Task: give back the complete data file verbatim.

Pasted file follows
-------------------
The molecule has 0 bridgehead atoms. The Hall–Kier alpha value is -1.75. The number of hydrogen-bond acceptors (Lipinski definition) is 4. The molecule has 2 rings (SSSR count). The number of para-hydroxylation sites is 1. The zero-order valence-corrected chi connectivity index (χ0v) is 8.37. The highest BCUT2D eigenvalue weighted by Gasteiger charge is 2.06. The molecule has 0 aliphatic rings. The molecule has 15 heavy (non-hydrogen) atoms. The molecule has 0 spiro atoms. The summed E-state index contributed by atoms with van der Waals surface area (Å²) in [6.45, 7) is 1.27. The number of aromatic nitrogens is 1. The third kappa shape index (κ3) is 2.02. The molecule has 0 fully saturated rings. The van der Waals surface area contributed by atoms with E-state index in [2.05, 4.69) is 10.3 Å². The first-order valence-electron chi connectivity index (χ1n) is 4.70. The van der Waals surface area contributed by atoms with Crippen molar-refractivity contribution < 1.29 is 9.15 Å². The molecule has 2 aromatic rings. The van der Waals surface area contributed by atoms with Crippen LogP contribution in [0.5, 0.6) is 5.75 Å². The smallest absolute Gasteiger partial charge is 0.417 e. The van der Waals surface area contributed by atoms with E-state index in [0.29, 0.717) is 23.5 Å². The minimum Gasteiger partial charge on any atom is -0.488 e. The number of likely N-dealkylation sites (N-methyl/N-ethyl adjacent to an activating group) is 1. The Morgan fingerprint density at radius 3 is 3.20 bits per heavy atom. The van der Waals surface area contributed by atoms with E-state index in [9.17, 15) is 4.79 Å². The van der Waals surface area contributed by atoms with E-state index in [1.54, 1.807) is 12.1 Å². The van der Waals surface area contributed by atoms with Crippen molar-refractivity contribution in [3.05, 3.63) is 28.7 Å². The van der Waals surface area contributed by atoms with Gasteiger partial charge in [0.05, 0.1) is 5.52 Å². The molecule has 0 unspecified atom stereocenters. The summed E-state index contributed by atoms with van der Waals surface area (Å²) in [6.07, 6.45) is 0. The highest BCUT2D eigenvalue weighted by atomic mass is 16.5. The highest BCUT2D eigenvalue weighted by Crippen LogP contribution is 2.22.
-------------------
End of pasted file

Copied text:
The molecule has 0 bridgehead atoms. The Hall–Kier alpha value is -1.75. The number of hydrogen-bond acceptors (Lipinski definition) is 4. The molecule has 2 rings (SSSR count). The number of para-hydroxylation sites is 1. The zero-order valence-corrected chi connectivity index (χ0v) is 8.37. The highest BCUT2D eigenvalue weighted by Gasteiger charge is 2.06. The molecule has 0 aliphatic rings. The molecule has 15 heavy (non-hydrogen) atoms. The molecule has 0 spiro atoms. The summed E-state index contributed by atoms with van der Waals surface area (Å²) in [6.45, 7) is 1.27. The number of aromatic nitrogens is 1. The third kappa shape index (κ3) is 2.02. The molecule has 0 fully saturated rings. The van der Waals surface area contributed by atoms with E-state index in [2.05, 4.69) is 10.3 Å². The first-order valence-electron chi connectivity index (χ1n) is 4.70. The van der Waals surface area contributed by atoms with Crippen molar-refractivity contribution < 1.29 is 9.15 Å². The molecule has 2 aromatic rings. The van der Waals surface area contributed by atoms with Crippen LogP contribution in [0.5, 0.6) is 5.75 Å². The smallest absolute Gasteiger partial charge is 0.417 e. The van der Waals surface area contributed by atoms with E-state index in [0.29, 0.717) is 23.5 Å². The minimum Gasteiger partial charge on any atom is -0.488 e. The number of likely N-dealkylation sites (N-methyl/N-ethyl adjacent to an activating group) is 1. The Morgan fingerprint density at radius 3 is 3.20 bits per heavy atom. The van der Waals surface area contributed by atoms with E-state index in [9.17, 15) is 4.79 Å². The van der Waals surface area contributed by atoms with E-state index in [1.54, 1.807) is 12.1 Å². The van der Waals surface area contributed by atoms with Crippen molar-refractivity contribution in [3.05, 3.63) is 28.7 Å². The van der Waals surface area contributed by atoms with Gasteiger partial charge in [0.05, 0.1) is 5.52 Å². The molecule has 0 unspecified atom stereocenters. The summed E-state index contributed by atoms with van der Waals surface area (Å²) in [6.07, 6.45) is 0. The highest BCUT2D eigenvalue weighted by atomic mass is 16.5. The highest BCUT2D eigenvalue weighted by Crippen LogP contribution is 2.22.